Colorado Attorney General Phil Weiser celebrates Presidents Day by suing President Trump

More than 100 demonstrators rallied outside the State Capitol in opposition to President Trump’s emergency declaration to fund a border wall.
5 min. read
Colorado Attorney General Phil Weiser address a crowd outside the State Capitol on Monday, Feb. 18, 2019, in Denver. (Esteban L. Hernandez/Denverite)

Colorado Attorney General Phil Weiser joined more than 100 demonstrators outside the State Capitol on Monday to call out President Trump's national emergency declaration to provide funding for a border wall along the U.S.-Mexico border.

He then received a roar of approval after he publicly announced his office would be joining a California-led lawsuit against the Trump administration challenging the president's decision, which the president announced last Friday.

"In Colorado, we will be on the side of the rule of law," Weiser said.

Trump's declaration on Friday sought to allocate roughly $8 billion for construction for the wall, The Hill reported. The decision came after he signed a spending bill last week approved by Congress that didn't include funding for the wall, which was a key campaign promise.

Weiser, a Democrat, said Monday that the president's effort to spend money differently than what Congress provides "would undermine the checks and balance at the core of our Constitution." He said the state would be "hurt" by the president's decision because it would lose out on funds that are supposed to be spent here.

Gov. Jared Polis in a statement last Friday criticizing the President's decision, calling it "an astonishing abuse of power." He joined Weiser in a new, joint statement on Monday announcing the state would join the lawsuit after concluding Colorado "could lose tens of millions in military construction dollars that would be diverted to build the wall."

Demonstrators during an anti-Trump rally outside the State Capitol on Monday, Feb. 18, 2019, in Denver. (Esteban L. Hernandez/Denverite)

"Our military bases play a critical role in our nation's readiness and are economic drivers in several communities," the joint statement said. "In this action, we are fighting for Colorado's interests and defending the rule of law."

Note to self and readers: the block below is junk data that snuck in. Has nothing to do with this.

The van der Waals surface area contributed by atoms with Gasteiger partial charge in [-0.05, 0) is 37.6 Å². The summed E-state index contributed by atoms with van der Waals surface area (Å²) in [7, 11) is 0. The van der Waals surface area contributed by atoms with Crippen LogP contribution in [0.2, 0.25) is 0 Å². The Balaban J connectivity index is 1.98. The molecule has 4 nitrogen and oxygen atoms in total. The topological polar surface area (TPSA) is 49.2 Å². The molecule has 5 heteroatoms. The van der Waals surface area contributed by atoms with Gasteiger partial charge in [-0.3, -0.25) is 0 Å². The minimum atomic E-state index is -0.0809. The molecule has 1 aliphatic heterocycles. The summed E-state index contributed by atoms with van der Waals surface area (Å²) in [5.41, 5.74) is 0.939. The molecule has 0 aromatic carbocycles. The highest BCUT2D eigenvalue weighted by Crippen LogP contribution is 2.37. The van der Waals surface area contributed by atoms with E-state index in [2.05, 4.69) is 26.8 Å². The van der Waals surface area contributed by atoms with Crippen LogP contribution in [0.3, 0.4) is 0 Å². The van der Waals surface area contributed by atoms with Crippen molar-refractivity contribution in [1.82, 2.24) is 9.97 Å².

Other states joining the lawsuit include neighboring New Mexico, as well as Connecticut, Hawaii, Minnesota, New Jersey and Oregon, CBS News reported.

The lawsuit will challenge Trump's use of emergency powers under a bill passed in 1976.

This law, called the National Emergencies Act, was passed in 1976 by Congress. So the lawsuit filed by states isn't necessarily challenging the constitutionality of Trump's decision, according to University of Colorado Law School professor Richard B. Collins.

"There are constitutional issues working in the background, but essentially they're just saying he has no legal right to do this," Collins said.

He added that the law was passed to give the president special authority during emergencies, though Collins said it's not likely Congress had anything like this in mind when they passed the bill. He said past presidents including President George W. Bush and his father George H. W. Bush used the powers granted by the bill during their tenure.

Collins believes the president has a 60-40 chance of "winning" the lawsuit partially because the bill's language is broad and the Supreme Court is stacked in his favor.

Weiser, just two months into his new role, made it clear even before he came to office that he would work to confront certain Trump policies in his role. He mentioned Trump's election as one of the reasons he decided to run.

An anti-Trump sign held up by local resident Tom Clarke during a rally on Monday, Feb. 18, 2019, in Denver. (Esteban L. Hernandez/Denverite)

Quoting George Washington, Weiser said the constitution is "sacredly obligatory upon all," and must be followed by everyone, including the President.

"We cannot be complacent about our constitutional democracy," Weiser said. "There are lots of governments around the world with great constitutions that exist on paper. What makes our constitution real is engaged citizens and that's all of you."

President Trump expected to be sued over his decision.

He predicted it. He spoke about how the situation would play out after his declaration, delivering a stream-of-consciousness breakdown last Friday.

"So the order is signed and I'll sign the final papers as soon as I get into the Oval Office and we will have a national emergency and we will then be sued and they will sue us in the Ninth Circuit (appeals court) even though it shouldn't be there and we will possibly get a bad ruling and then we'll get another bad ruling and then we'll end up in the Supreme Court and hopefully we'll get a fair shake and we'll win in the Supreme Court just like the (travel) ban," Trump said on Friday.

Trump's controversial travel ban, also referred to as the Muslim ban, barred people from predominantly Muslim nations from temporarily entering the country. The Supreme Court ruled 5-4 in favor of upholding the ban in June 2018, with the majority citing national security concerns for their ruling.

Correction: This story originally indicated an incorrect amount of money that President Trump is seeking to build a border wall through his emergency declaration. It is $8 billion.

Recent Stories